Realist and idealist
Hillary Clinton is not familiar. She is revolutionary. Not radical, but revolutionary: the distinction is crucial. She is one of America’s greatest modern creations. Her decades in our public life must not blind us to the fact that she represents new realities and possibilities. Indeed, those same decades have conferred upon her what newness usually lacks: judgment, and even wisdom.
Women who advocate for other women are often pigeonholed and pushed to the margins. That hasn’t happened to Hillary, because when she’s standing up for the rights of women and girls, she is speaking not only of gender but also of justice and liberty.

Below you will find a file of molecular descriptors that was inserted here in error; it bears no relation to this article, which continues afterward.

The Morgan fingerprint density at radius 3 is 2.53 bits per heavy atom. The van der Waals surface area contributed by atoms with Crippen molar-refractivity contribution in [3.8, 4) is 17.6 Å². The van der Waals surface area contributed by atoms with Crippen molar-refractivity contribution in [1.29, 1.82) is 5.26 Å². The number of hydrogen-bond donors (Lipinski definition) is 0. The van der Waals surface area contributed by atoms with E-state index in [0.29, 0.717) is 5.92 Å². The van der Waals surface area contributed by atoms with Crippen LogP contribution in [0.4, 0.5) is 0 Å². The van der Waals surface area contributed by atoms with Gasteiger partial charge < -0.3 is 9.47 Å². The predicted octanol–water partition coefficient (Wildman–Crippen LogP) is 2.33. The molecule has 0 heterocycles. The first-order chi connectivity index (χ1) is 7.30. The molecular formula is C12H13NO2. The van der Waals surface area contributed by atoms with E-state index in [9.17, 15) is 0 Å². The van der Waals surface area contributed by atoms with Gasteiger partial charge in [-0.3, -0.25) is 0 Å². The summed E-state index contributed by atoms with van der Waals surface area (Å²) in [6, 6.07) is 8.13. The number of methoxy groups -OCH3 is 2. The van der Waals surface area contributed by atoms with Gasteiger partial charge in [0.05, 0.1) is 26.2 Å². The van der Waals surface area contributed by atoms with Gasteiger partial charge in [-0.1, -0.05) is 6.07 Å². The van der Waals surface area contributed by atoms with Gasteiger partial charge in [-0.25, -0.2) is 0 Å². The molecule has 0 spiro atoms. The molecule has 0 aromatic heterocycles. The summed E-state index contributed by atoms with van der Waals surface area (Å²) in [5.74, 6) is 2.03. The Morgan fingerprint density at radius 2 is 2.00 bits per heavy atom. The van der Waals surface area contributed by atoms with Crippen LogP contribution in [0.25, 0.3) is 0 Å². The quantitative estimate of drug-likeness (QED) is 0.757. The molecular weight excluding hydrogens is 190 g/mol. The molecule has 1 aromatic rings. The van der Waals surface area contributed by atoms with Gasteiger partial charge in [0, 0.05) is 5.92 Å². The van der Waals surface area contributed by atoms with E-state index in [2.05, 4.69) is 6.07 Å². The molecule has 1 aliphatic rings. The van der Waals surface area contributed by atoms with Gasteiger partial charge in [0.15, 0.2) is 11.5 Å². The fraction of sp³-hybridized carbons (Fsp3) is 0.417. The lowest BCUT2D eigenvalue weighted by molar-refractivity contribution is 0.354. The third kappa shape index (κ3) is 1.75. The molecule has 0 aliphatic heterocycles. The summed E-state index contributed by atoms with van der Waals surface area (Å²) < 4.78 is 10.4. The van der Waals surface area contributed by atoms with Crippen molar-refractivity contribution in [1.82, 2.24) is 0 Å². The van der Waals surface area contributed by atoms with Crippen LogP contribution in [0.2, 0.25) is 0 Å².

As Hillary has always made clear, these values are universal, and fulfilling them is a practical and moral pursuit. She is a realist with a conscience and an idealist who is comfortable with the exercise of power.
This helps explain why she has been so effective, even in this golden age of polarization. Hillary knows how to draw opponents out of their fighting corners and forge solutions on common ground. She practices the politics of reconciliation and reason. Which, not coincidentally, is also the politics of progress.
It matters, of course, that Hillary is a woman. But what matters more is what kind of woman she is.
Powell Jobs is the founder and chair of Emerson Collective